Skip to Content
Fund Spy

What's Going on at Diamond Hill?

A personnel exodus spurs widespread change.

In an already tumultuous year, typically steady boutique Diamond Hill has experienced a flurry of personnel departures and made some organizational changes in response. Enough uncertainty remains, however, to drop its Parent Pillar rating to Above Average from High, leaving with our top rating just eight United States-domiciled firms (American Funds, Dimensional, Dodge & Cox, FMI, Jensen, PRIMECAP, T. Rowe Price, and Vanguard).

The low number of firms with High Parent ratings highlights the difficulty of attaining and maintaining this accolade. It also illustrates some growing pains as Diamond Hill has tried to build its institutional business. It’s still a boutique with roughly $22 billion in assets under management, but several changes, including bringing on an outsider CEO, preceded its more recent instability.

The shakeup started in late 2019 but accelerated in 2020. A healthcare analyst departed the firm in December 2019, but a larger exodus followed in early 2020 when seven Diamond Hill employees left to join Diamond Hill founder and former CEO Ric Dillon at his new firm, Vela Investment Management. Dillon left the firm in March 2019 and subsequently founded Vela, which was up and running at the beginning of 2020.

Three of the seven people who left for Vela were investment team members, impacting research coverage in their areas and, as a result, several Diamond Hill strategies. Bobby Murphy had been a research analyst and portfolio manager on Diamond Hill’s analyst-run fund, Diamond Hill Research Opportunities (DHROX). He was also responsible for the chemicals, paper, and packaging sectors. Jason Downey was a comanager on Diamond Hill Long-Short (DIAMX) and served as sector leader for the industrials, materials, energy, and transportation team. Finally, Jenny Hubbard was an assistant portfolio manager and likely successor on Diamond Hill Small-Mid Cap (DHMAX) and Diamond Hill Mid Cap (DHPA). She also had consumer sector coverage responsibility.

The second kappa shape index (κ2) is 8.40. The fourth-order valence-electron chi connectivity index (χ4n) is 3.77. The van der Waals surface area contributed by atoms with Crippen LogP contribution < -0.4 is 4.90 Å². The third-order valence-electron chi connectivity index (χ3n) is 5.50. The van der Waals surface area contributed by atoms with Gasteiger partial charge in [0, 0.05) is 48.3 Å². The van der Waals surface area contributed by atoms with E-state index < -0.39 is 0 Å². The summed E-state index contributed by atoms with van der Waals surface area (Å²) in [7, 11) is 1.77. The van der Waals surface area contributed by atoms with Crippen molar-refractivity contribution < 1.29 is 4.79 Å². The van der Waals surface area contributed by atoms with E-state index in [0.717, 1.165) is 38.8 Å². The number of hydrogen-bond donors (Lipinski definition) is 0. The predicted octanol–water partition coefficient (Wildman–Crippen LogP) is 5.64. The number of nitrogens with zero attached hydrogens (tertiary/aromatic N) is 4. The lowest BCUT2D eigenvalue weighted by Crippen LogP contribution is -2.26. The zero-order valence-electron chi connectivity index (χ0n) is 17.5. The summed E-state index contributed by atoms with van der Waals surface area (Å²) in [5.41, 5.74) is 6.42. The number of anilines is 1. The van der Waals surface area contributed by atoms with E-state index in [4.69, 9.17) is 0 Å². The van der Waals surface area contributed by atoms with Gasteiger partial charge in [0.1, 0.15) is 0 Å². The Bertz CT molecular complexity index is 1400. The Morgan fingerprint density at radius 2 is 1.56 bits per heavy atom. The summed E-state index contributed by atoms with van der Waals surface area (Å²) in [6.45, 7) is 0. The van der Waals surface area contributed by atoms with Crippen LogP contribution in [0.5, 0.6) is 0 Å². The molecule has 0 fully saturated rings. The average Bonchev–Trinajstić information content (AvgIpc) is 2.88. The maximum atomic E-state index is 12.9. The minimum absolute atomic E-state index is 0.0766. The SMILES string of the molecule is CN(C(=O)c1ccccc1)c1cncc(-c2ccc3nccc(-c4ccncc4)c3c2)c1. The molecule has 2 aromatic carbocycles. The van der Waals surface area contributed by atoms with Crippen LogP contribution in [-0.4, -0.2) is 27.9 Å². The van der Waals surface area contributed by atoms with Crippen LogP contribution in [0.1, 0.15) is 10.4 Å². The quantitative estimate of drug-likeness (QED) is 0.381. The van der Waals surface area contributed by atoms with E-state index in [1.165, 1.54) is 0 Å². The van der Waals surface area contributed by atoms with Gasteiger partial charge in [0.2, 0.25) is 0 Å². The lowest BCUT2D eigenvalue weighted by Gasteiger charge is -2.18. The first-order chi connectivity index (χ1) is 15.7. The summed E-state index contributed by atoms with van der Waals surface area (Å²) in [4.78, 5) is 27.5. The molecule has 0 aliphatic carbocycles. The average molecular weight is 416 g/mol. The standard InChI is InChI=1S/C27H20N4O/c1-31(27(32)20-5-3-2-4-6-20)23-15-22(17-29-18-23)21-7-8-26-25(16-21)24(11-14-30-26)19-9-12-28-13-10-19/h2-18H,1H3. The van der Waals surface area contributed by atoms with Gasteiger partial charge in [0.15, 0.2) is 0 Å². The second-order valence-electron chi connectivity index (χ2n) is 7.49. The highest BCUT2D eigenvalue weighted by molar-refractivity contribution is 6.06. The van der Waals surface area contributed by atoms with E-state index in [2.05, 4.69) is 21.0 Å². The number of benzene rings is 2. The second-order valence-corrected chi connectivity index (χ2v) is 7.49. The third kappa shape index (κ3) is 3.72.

The four noninvestment personnel who left Diamond Hill held a variety of roles. These included marketing, relationship management, and product, with former Diamond Hill COO Lisa Wesolek the most prominent member of this group.

Diamond Hill hasn’t yet replaced all the departed staff, but it has made important personnel moves, proposed lineup changes, and reshuffled responsibilities. In June 2020, the firm appointed as director of research Micah Martin, who stepped down from his assistant portfolio manager role on Diamond Hill Large Cap (DHLAX) and gave up his consumer sector coverage responsibility. Martin has been active in his new role. He plans to eliminate sector leads and to merge away the fund they oversaw, Diamond Hill Research Opportunities, into Diamond Hill Long-Short. He also plans to transition U.S. analysts’ coverage of all international companies to the four-person dedicated international team, though the firm’s 15 domestic analysts will still keep tabs on the international competitors of U.S. companies.

New CEO Heather Brilliant (a former CEO of Morningstar Australia and global head of equity and credit research for Morningstar) has sought to foster cultural change, too. Brilliant is Diamond Hill’s first dedicated CEO and was brought on in August 2019 to introduce a more formalized leadership team aimed at increasing accountability around decision-making at the firm. She hopes that Martin’s role as director of research can facilitate more conversations between analysts and portfolio managers and narrow the gap between them. She also hired Anna Corona (another former Morningstar employee) as chief people officer to clarify career progression among other initiatives.

Diamond Hill’s responses could return the firm to stability, but they also run the risk of reinforcing hierarchy rather than abolishing it. Career progression, for example, is much less of a concern at a startup firm like Vela, where everyone sinks or swims together, and a flatter organizational structure is therefore almost guaranteed. 

While Diamond Hill’s struggles illustrate the challenges boutiques face as they grow, many of its strengths remain. The firm is centered on a mission-driven approach to value investing that has rewarded investors over multiple market cycles, and it’s still a trustworthy steward of capital.

Linda Abu Mushrefova does not own (actual or beneficial) shares in any of the securities mentioned above. Find out about Morningstar’s editorial policies.